Namibia’s Independence: NDI’s support for building multiracial democracy and ending the white supremacist system of apartheid started in Namibia, where South Africa, in defiance of United Nations resolutions and International Court of Justice rulings, illegally imposed its colonial apartheid administration.
In 1988, then NDI president Brian Atwood and Senior Consultant Patricia Keefer traveled to Lusaka to meet officials of the UN-founded Institute for Namibia as well as a representative of the African National Congress (ANC), which was headquartered in exile in Lusaka. Those meetings, along with consultations with UN officials, led to NDI’s efforts around Namibia’s independence, which spurred NDI’s eventual programs in South Africa. The relationships created through the programs resulted in Namibians, including current president Hage Geingob, South Africans, and former UN officials joining NDI efforts in other countries.
The United Nations Transition and Assistance Group (UNTAG) monitored an eventual ceasefire between the South West Africa People’s Organization (SWAPO) and South African forces, as well as the withdrawal and demobilization of combatants. It also oversaw voter education and registration and South Africa’s administration of the November 1989 elections for Namibia’s Constituent Assembly. That body was empowered to develop and adopt a constitution, set an independence date, and establish a government under the new constitution.
As an outgrowth of discussions with Namibians and UN officials, NDI conducted voter education efforts in partnership with the Namibia Peace Plan 435 Study and Contact Group (NPP435, a nonpartisan Namibian organization). The project involved using a number of techniques that served as a basis for NDI efforts in other countries, including major voter education programs in South Africa and Mozambique.
NDI also mobilized five fact-finding missions to Namibia to assess the electoral law and implementation of voter registration and other election processes. The missions, composed of election experts (including then NDI Senior Consultant Larry Garber), Namibia specialists and politicians from five continents, provided recommendations to the UN Special Representative for Namibia. Mission findings were shared with interested parties, and consequently the chairmen of four U.S. congressional committees jointly asked NDI to provide their committees with an assessment of the UN’s role in the electoral process. That led to NDI’s 1990 publication Nation Building: The U.N. and Namibia. These efforts established productive relationships with UN electoral offices that continue to this day.
Namibian authorities requested NDI’s assistance for its new parliament following the successful Constituent Assembly elections and independence on March 21, 1990. Expert teams dispatched by NDI included then U.S. Congressional Black Caucus staff member and now NDI Board member Donna Brazile and frequent Congressional consultant Michael “Goose” McAdams. Helping to address parliamentary organization, committee functioning, caucuses’ relationships with their party headquarters, constituent servicing, and setting up information technology (IT) systems formed a menu for NDI parliamentary strengthening assistance elsewhere.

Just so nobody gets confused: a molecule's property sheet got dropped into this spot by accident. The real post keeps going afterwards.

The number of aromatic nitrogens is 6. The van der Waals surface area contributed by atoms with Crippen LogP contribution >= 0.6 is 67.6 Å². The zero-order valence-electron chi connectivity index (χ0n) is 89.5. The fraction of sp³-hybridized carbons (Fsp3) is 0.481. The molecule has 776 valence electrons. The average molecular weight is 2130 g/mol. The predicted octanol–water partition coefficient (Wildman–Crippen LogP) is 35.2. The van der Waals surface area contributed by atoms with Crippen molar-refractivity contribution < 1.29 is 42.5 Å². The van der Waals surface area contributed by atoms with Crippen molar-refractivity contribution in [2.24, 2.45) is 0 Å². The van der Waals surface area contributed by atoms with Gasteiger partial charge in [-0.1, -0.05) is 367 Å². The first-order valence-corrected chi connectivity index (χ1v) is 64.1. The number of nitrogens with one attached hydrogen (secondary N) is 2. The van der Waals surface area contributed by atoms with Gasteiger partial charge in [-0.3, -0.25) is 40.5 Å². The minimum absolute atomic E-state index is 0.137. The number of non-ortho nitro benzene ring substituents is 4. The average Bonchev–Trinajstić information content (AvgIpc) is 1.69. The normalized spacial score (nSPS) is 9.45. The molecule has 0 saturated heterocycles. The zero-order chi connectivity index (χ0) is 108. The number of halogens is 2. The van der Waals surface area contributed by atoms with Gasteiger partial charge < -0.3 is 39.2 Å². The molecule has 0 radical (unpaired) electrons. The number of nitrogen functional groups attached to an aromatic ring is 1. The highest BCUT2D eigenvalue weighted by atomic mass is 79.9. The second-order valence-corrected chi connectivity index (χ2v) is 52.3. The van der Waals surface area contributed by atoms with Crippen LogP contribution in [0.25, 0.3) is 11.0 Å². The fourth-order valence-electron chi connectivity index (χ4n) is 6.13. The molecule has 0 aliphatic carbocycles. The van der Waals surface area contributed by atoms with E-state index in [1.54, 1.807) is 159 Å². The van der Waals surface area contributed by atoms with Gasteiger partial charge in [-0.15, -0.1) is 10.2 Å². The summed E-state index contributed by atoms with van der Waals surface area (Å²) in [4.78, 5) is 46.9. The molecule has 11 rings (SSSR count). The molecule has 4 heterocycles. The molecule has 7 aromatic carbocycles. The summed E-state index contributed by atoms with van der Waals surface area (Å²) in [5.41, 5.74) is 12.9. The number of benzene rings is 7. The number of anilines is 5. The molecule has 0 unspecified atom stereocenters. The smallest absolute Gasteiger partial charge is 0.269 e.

Witnessing Namibia’s successful transition from conflict caused by foreign apartheid to an independent multiracial democracy aided NDI in other conflict-to-democracy transitions, including the transition to multiracial democracy in South Africa.
South Africa’s First Multiracial Elections: In 1991, with the forbearance of the F. W. de Klerk government, NDI established on-the-ground programming with South African partners focusing on those who were previously excluded from the political process.
Project Vote Reaches Millions. With a goal of demystifying elections for the majority of South Africans who were disenfranchised by the apartheid system, NDI and the Centre for Development Studies (CDS) of the University of Western Cape began a nationwide civic education campaign in 1991. The efforts included election “teach-ins” at 12 regional centers across the country that involved a faculty of election experts and political party and civic leaders from 12 countries. The teach-ins involved previously banned organizations and civic, church and trade union representatives. They set up mock polling stations and conducted election role-playing. For most participants, the role-play was the first time they cast a ballot.
The CDS-NDI program evolved into Project Vote, which reached millions of previously disenfranchised people. Project Vote was led by CDS’s national coordinator, Randi Erentzen and Father Michael Weeder, now the Dean of St. George’s Cathedral in Cape Town. They were joined by NDI organizers Anna Wang, Roger Berry and Carl Larkins. Project Vote conducted workshops for thousands of community-based trainers who then led voter education activities, largely in rural communities. Voter education messages were delivered in 10 languages and varied mediums to churches, schools, bus terminals, sports arenas, pension centers, hospitals, prisons, and community centers.
Electoral authorities developed the official ballot for the 1994 elections based on the sample ballot designed by Project Vote. Less than 1% of all ballots cast in 1994 were invalidated due to voter error, an exceptional accomplishment where the vast majority of people had not voted before, which was a testament to the impact of Project Vote and other efforts.
Framework Preparations for Multiracial Elections. The first major breakthrough in negotiations between governmental and anti-apartheid sectors came in the September 1991 National Peace Accord. A month later, 92 anti-apartheid organizations formed the Patriotic Front to consider approaches for negotiating a transition to multiracial democracy. From 1991-1993 the negotiations included the Convention for a Democratic South Africa (CODESA I & II) and the March to November 1993 Multi-Party Negotiation Process (MPNP) that mapped steps for the successful 1994 transition.